I’d hoped to write about a WSJ’s op-ed about the bloated spending at the U of M before this but that’s what happens when you’re recovering from surgery. This WSJ article says some things that can’t be overlooked. They must be put into context. Here’s an example:
Like many public colleges, the University of Minnesota went on a spending spree over the past decade, paid for by a steady stream of state money and rising tuition. Officials didn’t keep close tabs on their payroll as it swelled beyond 19,000 employees, nearly one for every 3½ students.
It’s important that we put this information in the proper political context, which I did in this post:
Higher Education Chairwoman Sandy Pappas, DFL-St. Paul, said college and university funding is far from enough. “We are starving higher education,” she said.
Under the Senate targets, public education would get the most of $1.3 billion in new money: $498 million in the next two years. Following would be higher education ($296 million) and health and human services ($245 million). Other parts of the budget would get relatively insignificant increases considering the total state spending will top $34 billion over the next two years.
Pappas predicted existing plans to increase public college and university tuition about 4 percent each of the next two years may jump to twice that much.
At the time, a $296,000,000 increase for higher education represented an 11.3% increase. At the very time that the U of M’s spending was skyrocketing, DFL legislators like Sen. Pappas were complaining that higher education spending wasn’t enough.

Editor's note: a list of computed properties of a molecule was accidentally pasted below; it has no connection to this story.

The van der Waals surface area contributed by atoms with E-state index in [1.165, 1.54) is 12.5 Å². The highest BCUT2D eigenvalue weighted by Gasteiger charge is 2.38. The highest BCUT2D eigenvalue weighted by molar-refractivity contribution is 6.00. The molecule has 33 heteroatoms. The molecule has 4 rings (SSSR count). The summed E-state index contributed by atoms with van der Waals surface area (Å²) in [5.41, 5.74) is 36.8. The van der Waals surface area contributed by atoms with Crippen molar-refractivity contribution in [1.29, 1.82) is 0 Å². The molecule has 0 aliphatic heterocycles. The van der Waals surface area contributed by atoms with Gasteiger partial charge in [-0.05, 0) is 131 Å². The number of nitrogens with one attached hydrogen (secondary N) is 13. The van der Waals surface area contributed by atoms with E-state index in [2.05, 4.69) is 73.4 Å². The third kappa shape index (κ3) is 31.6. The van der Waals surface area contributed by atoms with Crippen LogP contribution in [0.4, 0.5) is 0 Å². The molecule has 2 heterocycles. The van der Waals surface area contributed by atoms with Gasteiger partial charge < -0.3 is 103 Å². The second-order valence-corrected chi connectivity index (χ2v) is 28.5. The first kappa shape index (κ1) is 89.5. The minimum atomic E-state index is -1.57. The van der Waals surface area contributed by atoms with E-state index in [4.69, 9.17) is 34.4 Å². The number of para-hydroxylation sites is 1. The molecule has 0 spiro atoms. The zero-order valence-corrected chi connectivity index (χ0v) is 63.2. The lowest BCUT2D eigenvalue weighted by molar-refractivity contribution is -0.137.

In that environment, what incentive did the U of M lobbyists have in asking for more fiscally responsible spending increases?
Fast forward to 2013, where the DFL is attempting to create the image that they’re fiscally responsible. The people that spent like drunken sailors are attempting to tell Minnesota taxpayers that they’ll reject their past ways today.
When the final higher education budget is passed, let’s see how many reforms are included in it. Let’s see if the DFL eliminates funding for the U of M’s and MNSCU’s lobbyists. Let’s see if they’ll cap the amount of money universities can spend on Taj Majal buildings like the STSS on the U of M campus:
Here’s a glimpse at the inside of the STSS:
That’s a pretty lavish building for a university that’s getting starved by the legislature.